Steampunk Racer has High-Wheeling Style
Bicycles and steampunk are two concepts that are rarely combined, but work very well together, as shown by this steampunk-style racing bike.
The steampunk genre has a fairly long and interesting history, from the speculative sci-fi novels of the mid-1900s to the steampunk appreciation societies found worldwide today. The bike, however, has an even longer history, starting from the dawn of the 19th century. The most popular design eventually became the penny-farthing – a very distinct bike boasting an enormous front wheel. Modern bicycles look very different from these high-wheelers, but we have all seen penny-farthings in cartoons and movies illustrating life at the end of the 19th century.
The Steampunk Racer was made for a 12-inch bike charity race held in Holland, and not surprisingly, it was awarded for having the best technical construction. This innovative design is inspired by the penny-farthing, but actually has three wheels instead of the usual two. Don’t think that this is your baby sister’s trike, though – this massive racer can seat three people and probably requires at least two just to get it moving. The steampunk influence is obvious but subdued compared to other steampunk items we have featured, like the underwater explorer’s helmet and the massive organ-computer. The organic arch of the frame and the rusty brass that makes up the body of the trike look like it could have easily come out of Victorian era Britain. There’s even an old-fashioned lantern hanging on the front, in case the modern-looking reflector doesn’t do the job.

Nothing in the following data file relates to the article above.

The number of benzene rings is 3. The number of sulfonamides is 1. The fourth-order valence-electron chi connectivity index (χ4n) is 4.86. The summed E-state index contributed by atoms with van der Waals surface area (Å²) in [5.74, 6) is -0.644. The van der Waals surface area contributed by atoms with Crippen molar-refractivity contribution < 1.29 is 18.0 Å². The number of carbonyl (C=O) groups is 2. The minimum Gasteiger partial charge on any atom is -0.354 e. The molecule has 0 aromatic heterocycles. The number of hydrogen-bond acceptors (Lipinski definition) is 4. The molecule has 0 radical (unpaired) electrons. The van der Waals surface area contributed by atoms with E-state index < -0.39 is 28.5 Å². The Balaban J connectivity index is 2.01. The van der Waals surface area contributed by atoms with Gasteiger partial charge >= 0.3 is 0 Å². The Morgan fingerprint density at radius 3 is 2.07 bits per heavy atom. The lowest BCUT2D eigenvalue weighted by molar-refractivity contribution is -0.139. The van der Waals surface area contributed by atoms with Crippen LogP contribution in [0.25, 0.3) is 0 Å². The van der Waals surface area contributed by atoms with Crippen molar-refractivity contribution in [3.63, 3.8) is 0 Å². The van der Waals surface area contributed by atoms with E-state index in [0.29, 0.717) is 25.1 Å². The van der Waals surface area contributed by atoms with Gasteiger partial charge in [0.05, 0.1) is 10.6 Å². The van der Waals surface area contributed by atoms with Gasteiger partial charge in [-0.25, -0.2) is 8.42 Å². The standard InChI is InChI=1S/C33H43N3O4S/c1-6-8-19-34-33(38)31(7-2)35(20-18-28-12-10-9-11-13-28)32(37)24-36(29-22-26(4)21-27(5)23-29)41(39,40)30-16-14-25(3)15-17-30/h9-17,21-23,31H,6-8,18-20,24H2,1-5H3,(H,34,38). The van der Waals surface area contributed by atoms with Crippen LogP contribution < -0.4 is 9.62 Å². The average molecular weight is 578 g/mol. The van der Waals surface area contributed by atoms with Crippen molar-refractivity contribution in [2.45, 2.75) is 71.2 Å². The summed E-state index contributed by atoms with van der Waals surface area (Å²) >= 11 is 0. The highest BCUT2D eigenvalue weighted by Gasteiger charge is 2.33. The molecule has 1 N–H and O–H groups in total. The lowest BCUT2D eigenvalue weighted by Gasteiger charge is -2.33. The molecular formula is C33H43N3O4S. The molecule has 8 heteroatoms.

There are very few superfluous decorative items adorning the bike, which make sense considering that this sweet ride was made specifically to compete in a race. The design and material are what mostly give it a steampunk feeling. However, there a handful of Neo-Victorian touches that are probably irrelevant to the racer’s performance. For example, the design includes green liquid-filled test tubes (which might be for the brakes, if it has any), what appears to be an analog speedometer (entirely unreadable while riding), and hammered-bronze flowers adorning some of the spokes.
While I’m sure that some of you are eager to replicate this racer, you’ll need some experience in construction and mechanical design to come up with something that will actually balance and provide a smooth ride. Plus, that high seat looks mighty uncomfortable. Perhaps a better alternative might be to paint your ordinary mountain bike bronze and decorate it with steampunk-influenced accessories like gears and springs.